Bureaucratically run hospitals are a health hazard for Aussies
It is time for public hospitals to once again become the trusted and well-run institutions they used to be, says a new report.
‘Excessive bureaucratisation and totally inappropriate resource allocation has led to a catalogue of disasters for public hospital staff and patients,’ he says. ‘The ability of hospitals to serve the community has been seriously compromised.’
‘Almost $3 billion out of $7 billion spent on salaries by NSW Health each year fails to reach those giving in-patient care in public hospitals, but mostly gets directed to bureaucrats, consultants and others who are achieving far less than the pro bono Boards of Directors achieved for the system just 25 years ago.’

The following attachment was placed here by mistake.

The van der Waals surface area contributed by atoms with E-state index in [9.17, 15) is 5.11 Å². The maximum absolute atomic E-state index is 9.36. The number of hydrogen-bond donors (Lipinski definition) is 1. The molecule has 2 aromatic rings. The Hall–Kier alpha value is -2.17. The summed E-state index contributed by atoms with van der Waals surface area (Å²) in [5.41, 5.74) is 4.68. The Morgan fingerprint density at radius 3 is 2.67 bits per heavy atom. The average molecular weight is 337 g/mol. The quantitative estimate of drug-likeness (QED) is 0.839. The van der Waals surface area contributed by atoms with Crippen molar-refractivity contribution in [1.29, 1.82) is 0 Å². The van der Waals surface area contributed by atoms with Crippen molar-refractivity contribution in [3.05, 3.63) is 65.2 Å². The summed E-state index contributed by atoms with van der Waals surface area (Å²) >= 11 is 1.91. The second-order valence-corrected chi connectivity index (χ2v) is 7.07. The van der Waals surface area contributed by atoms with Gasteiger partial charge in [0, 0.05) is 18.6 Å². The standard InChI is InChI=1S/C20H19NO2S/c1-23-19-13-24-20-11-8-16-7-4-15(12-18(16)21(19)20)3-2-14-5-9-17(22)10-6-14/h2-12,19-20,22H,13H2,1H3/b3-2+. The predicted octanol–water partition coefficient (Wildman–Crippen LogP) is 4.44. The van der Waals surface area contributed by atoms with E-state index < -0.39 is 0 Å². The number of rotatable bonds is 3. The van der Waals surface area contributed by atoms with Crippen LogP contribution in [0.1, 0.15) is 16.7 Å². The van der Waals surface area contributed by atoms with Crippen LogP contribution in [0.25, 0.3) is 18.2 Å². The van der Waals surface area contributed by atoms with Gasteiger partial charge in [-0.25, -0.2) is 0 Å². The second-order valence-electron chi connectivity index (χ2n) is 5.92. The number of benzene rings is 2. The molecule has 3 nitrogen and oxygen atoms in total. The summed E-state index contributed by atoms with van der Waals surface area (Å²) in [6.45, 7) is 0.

‘During my 42-year medical career, I have witnessed the descent of public hospitals from rewarding places in which to practise down to commonplace chaos, tragedy, and sometimes even farce.’
To persist with the current system will perpetuate ‘the waste, inefficiency, and dysfunction that has severely restricted ordinary Australians’ access to basic hospital services,’ says Dr Graham.
‘These problems are endemic in hospitals in NSW and throughout Australia. The only way to fix the problems in public hospitals is to reverse the disastrous mistakes of the last two decades and give hospitals back their independence.’
Dr John Graham is Chairman, Department of Medicine at Sydney Hospital and Sydney Eye Hospital.
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